Fast Five: How to Write an Action Movie

Fast Five OnesheetI’m a little slow getting around to Fast Five, which might seem to make me the wrong audience for this movie, which is all about speed and precise timing. I wasn’t sure I would like it because I thought it would be what some people call a “popcorn movie.” And in fact, it is. This isn’t a movie that will change your life or reveal something important about the human condition. It’s not a movie that expands the art and/or technology of filmmaking. The story is predictable. In fact, everything about the movie is predictable. It’s completely mindless, completely disposable.

And I’ve got to admit I loved it all. Does that make it a great movie? No. It’s trash. But it’s honest trash. It’s trash without pretense. For that, you have to give it credit.

Here’s how to write an action movie like this one:

      Cast actors with stone faces who can show flickers of anger or amusement when necessary. Nothing more is needed.

Have the characters take on “one last heist,” a piece of cake that will go terribly, terribly wrong.

Make sure your villain is from another culture.

Include treachery from within the ranks, followed by redemption and sacrifice.

Include one unlikely alliance with the enemy.

Include the line “We’re not going to make it” at a high point in the action.

Include the line “Go, go, go!” as necessary.

Include the line “Let’s do this” as the heroes make one last stand.

When it seems as though things can’t get worse for the good guys, make things get worse.

Arrange a showdown between the hero and the bad guys on an ascending scale of importance, saving the villain for last.

Sprinkle liberally with guns, chases, explosions, and beautiful women but no sex.

Despite the story’s transparency, the movie does one thing very well—action, which is, well, fast and furious. Our guys steal cars from a moving train. They shackle a huge vault to a couple of supercharged sports cars and haul it through the city while scores of police cars chase them.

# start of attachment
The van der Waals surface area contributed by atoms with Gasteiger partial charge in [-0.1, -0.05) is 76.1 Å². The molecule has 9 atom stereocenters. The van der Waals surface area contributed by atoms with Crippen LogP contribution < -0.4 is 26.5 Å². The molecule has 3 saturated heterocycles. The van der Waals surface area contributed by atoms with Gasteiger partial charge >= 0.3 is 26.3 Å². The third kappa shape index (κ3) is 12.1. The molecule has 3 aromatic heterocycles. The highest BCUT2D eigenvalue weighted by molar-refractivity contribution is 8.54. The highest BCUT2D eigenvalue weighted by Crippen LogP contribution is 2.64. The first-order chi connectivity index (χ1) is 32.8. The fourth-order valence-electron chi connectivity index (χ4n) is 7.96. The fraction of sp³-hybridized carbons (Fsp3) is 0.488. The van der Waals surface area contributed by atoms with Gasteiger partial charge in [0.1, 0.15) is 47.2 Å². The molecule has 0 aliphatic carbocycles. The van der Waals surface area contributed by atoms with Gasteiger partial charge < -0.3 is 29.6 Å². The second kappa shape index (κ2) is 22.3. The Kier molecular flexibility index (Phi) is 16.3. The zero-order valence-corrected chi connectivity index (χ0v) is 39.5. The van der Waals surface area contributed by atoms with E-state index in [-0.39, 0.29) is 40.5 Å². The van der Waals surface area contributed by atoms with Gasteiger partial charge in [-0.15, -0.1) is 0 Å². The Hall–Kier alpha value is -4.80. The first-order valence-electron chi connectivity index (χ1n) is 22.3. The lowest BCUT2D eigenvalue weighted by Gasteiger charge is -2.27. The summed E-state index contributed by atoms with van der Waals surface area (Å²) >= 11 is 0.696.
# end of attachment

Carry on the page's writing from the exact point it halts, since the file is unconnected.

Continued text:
Some of the stunts take your breath away. There’s a moment, shown in the previews, when Vin Diesel and Paul Walker drive off a cliff. I’m sure there are a hundred ways to do this with CGI, rear projection, hidden wires, and Criss Angel. But as the car pitches off the cliff, a small detail makes you forget all the artifice. Walker’s standing on the back of the convertible, holding on to the roll-bar. As the car falls out from under him, he seems to elevate slightly, his feet lifting off the back of the car. In other words, it looks as though the car is really falling from a great height.

I’m still hoping that movies will give women more to do than stand around and pout. Most of the women in Fast Five are interchangeable and thin to the point of anorexia. In fact, the men—especially Vin Diesel and Dwayne Johnson with all their pecs and glutes, etc.—have more curves than the women. When did this trend start, and why didn’t I get the memo?

Of course, the action is all outrageously unrealistic. So unrealistic that the moviemakers knew they needed a disclaimer. At the end of the movie, a title appears that reads, “The motor vehicle acts depicted in this film are dangerous.” Is that insane or what? I mean, who needs to be told that?

OK, OK, I admit that I revved my Prius a few extra times before leaving the parking lot. And yes, I even pulled a heist on my way home. Inspired by the chase scene with the vault, I hauled something off down the street. I’ll tell you what, that kid will think twice before he sets up another lemonade stand in my neighborhood!

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Author: Brent Spencer

I'm a writer of fiction, creative non-fiction, and screenplays. My most recent book, a memoir, is Rattlesnake Daddy: A Son's Search for His Father. I live on an acreage in eastern Nebraska and teach creative writing at Creighton University. You can find out more about me and at http://brentspencerwriter.com. (Photo credit: Miriam Berkley)

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